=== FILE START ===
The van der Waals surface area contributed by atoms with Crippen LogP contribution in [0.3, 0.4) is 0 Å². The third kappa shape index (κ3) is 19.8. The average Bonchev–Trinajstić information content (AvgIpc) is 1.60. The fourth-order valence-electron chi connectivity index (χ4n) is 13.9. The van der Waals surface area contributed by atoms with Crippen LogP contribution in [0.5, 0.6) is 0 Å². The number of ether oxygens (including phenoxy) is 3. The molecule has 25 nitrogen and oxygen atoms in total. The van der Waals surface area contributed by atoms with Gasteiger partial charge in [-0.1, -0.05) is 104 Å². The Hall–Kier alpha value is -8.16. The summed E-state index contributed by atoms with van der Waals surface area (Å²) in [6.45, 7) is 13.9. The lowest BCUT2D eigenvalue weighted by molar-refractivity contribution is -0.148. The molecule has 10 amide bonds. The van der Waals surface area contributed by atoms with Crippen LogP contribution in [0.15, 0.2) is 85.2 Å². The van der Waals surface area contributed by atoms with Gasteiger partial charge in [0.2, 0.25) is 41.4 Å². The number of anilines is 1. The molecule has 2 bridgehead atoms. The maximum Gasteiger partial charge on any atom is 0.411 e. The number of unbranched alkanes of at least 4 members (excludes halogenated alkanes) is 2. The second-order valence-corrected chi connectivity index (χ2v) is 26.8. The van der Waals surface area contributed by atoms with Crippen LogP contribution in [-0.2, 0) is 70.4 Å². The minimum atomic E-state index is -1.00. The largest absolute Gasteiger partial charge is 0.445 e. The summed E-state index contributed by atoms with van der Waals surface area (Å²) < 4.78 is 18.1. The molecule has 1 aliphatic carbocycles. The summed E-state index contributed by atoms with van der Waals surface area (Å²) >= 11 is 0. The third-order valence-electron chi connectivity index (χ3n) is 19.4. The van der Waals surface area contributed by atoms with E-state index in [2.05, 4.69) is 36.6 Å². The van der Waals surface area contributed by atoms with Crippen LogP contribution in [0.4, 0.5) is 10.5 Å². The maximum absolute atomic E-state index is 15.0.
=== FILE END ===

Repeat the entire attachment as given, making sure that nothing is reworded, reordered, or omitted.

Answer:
The van der Waals surface area contributed by atoms with Crippen LogP contribution in [0.3, 0.4) is 0 Å². The third kappa shape index (κ3) is 19.8. The average Bonchev–Trinajstić information content (AvgIpc) is 1.60. The fourth-order valence-electron chi connectivity index (χ4n) is 13.9. The van der Waals surface area contributed by atoms with Crippen LogP contribution in [0.5, 0.6) is 0 Å². The number of ether oxygens (including phenoxy) is 3. The molecule has 25 nitrogen and oxygen atoms in total. The van der Waals surface area contributed by atoms with Gasteiger partial charge in [-0.1, -0.05) is 104 Å². The Hall–Kier alpha value is -8.16. The summed E-state index contributed by atoms with van der Waals surface area (Å²) in [6.45, 7) is 13.9. The lowest BCUT2D eigenvalue weighted by molar-refractivity contribution is -0.148. The molecule has 10 amide bonds. The van der Waals surface area contributed by atoms with Crippen LogP contribution in [0.15, 0.2) is 85.2 Å². The van der Waals surface area contributed by atoms with Gasteiger partial charge in [0.2, 0.25) is 41.4 Å². The number of anilines is 1. The molecule has 2 bridgehead atoms. The maximum Gasteiger partial charge on any atom is 0.411 e. The number of unbranched alkanes of at least 4 members (excludes halogenated alkanes) is 2. The second-order valence-corrected chi connectivity index (χ2v) is 26.8. The van der Waals surface area contributed by atoms with Crippen LogP contribution in [-0.2, 0) is 70.4 Å². The minimum atomic E-state index is -1.00. The largest absolute Gasteiger partial charge is 0.445 e. The summed E-state index contributed by atoms with van der Waals surface area (Å²) < 4.78 is 18.1. The molecule has 1 aliphatic carbocycles. The summed E-state index contributed by atoms with van der Waals surface area (Å²) >= 11 is 0. The third-order valence-electron chi connectivity index (χ3n) is 19.4. The van der Waals surface area contributed by atoms with E-state index in [2.05, 4.69) is 36.6 Å². The van der Waals surface area contributed by atoms with Crippen LogP contribution in [0.4, 0.5) is 10.5 Å². The maximum absolute atomic E-state index is 15.0.